Leonard Pitts Jr. remembers “Soul Train” and its late host Don Cornelius in his column, “Love, Peace…And Soul:”
This was for us.
And that was a new thing, so we gathered faithfully to the television as that hard-working cartoon engine chugged across the screen, rainbow smoke pouring from its stack, the announcer calling us to order once upon a Saturday. This was “Sooooooul Train,” he said, darn near yodeling the name, “the hippest trip in America, 60 nonstop minutes across the tracks of your mind, with guest stars …”
And oh, the guest stars … Gladys Knight, slinky and gorgeous lip syncing “Friendship Train” as the Pips whirled behind her; the Jackson 5 rocking “Dancing Machine,” Michael gliding as if to make a liar out of Newton; Marvin Gaye, so besotted by some nubile young dancer he forgot to lip sync “Let’s Get It On.” Or maybe the guest was someone little remembered now, someone who flashed and faded — Jean Knight, Enchantment or the Honey Cone — but who owned a moment and marked it indelibly.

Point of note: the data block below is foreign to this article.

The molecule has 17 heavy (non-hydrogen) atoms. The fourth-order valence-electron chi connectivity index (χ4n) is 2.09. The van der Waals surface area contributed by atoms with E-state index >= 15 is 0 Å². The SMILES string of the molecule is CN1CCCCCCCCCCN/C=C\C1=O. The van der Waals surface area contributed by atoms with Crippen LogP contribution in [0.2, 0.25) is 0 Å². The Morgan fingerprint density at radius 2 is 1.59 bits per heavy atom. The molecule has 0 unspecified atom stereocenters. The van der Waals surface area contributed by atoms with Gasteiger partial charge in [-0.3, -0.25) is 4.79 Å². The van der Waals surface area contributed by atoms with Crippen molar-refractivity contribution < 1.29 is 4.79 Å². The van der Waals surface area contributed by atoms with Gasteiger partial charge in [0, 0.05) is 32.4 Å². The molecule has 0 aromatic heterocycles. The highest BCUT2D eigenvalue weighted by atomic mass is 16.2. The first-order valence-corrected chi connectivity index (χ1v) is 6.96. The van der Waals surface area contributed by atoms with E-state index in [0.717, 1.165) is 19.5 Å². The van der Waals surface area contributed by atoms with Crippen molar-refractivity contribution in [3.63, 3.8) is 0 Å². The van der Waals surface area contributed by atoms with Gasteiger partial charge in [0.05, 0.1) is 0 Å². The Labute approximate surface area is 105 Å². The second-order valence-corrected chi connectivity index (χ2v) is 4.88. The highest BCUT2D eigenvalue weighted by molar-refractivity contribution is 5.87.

“Soul Train” host Don Cornelius died Wednesday at his home in Los Angeles, apparently a suicide at the age of 75. If you are black and of a certain age that news likely stunned you back to a time when the only things wider than your Afro were your lapels, your favorite movie was “Shaft” or “Cooley High” and there was a stack of 45s next to the turntable on your dresser. “Soul Train,” which Cornelius created in 1970, was essentially a black “American Bandstand,” but to leave it at that is to miss its truest import.
This was for us, those of us who were young and black and coming of age in the post-civil rights years.